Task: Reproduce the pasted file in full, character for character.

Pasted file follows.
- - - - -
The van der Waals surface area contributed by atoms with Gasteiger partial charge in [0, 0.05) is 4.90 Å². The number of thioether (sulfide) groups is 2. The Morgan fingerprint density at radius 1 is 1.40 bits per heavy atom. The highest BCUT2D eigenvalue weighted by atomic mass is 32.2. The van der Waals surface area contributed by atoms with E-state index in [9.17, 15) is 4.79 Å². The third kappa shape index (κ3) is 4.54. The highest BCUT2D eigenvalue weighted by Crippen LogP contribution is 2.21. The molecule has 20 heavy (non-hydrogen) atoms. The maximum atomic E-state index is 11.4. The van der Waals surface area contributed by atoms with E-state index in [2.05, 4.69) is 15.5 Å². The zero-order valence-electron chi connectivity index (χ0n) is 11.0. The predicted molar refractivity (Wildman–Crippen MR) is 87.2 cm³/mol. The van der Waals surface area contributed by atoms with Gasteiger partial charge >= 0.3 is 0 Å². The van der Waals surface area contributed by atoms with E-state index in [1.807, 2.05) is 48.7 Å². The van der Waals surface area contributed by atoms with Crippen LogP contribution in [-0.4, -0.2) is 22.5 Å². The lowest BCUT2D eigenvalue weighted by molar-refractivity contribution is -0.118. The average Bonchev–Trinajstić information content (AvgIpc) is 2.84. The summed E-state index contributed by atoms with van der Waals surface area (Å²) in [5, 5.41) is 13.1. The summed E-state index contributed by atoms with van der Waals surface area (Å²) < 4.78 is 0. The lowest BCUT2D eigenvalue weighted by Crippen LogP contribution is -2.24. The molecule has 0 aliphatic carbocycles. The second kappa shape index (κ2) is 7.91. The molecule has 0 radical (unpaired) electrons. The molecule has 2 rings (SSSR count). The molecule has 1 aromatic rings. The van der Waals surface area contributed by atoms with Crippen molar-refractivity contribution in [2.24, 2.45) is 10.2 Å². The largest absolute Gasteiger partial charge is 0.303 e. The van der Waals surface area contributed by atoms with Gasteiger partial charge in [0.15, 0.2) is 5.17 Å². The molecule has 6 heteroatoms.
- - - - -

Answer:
The van der Waals surface area contributed by atoms with Gasteiger partial charge in [0, 0.05) is 4.90 Å². The number of thioether (sulfide) groups is 2. The Morgan fingerprint density at radius 1 is 1.40 bits per heavy atom. The highest BCUT2D eigenvalue weighted by atomic mass is 32.2. The van der Waals surface area contributed by atoms with E-state index in [9.17, 15) is 4.79 Å². The third kappa shape index (κ3) is 4.54. The highest BCUT2D eigenvalue weighted by Crippen LogP contribution is 2.21. The molecule has 20 heavy (non-hydrogen) atoms. The maximum atomic E-state index is 11.4. The van der Waals surface area contributed by atoms with E-state index in [2.05, 4.69) is 15.5 Å². The zero-order valence-electron chi connectivity index (χ0n) is 11.0. The predicted molar refractivity (Wildman–Crippen MR) is 87.2 cm³/mol. The van der Waals surface area contributed by atoms with Gasteiger partial charge >= 0.3 is 0 Å². The van der Waals surface area contributed by atoms with E-state index in [1.807, 2.05) is 48.7 Å². The van der Waals surface area contributed by atoms with Crippen LogP contribution in [-0.4, -0.2) is 22.5 Å². The lowest BCUT2D eigenvalue weighted by molar-refractivity contribution is -0.118. The average Bonchev–Trinajstić information content (AvgIpc) is 2.84. The summed E-state index contributed by atoms with van der Waals surface area (Å²) in [5, 5.41) is 13.1. The summed E-state index contributed by atoms with van der Waals surface area (Å²) < 4.78 is 0. The lowest BCUT2D eigenvalue weighted by Crippen LogP contribution is -2.24. The molecule has 0 aliphatic carbocycles. The second kappa shape index (κ2) is 7.91. The molecule has 0 radical (unpaired) electrons. The molecule has 2 rings (SSSR count). The molecule has 1 aromatic rings. The van der Waals surface area contributed by atoms with Crippen molar-refractivity contribution in [2.24, 2.45) is 10.2 Å². The largest absolute Gasteiger partial charge is 0.303 e. The van der Waals surface area contributed by atoms with Gasteiger partial charge in [0.15, 0.2) is 5.17 Å². The molecule has 6 heteroatoms.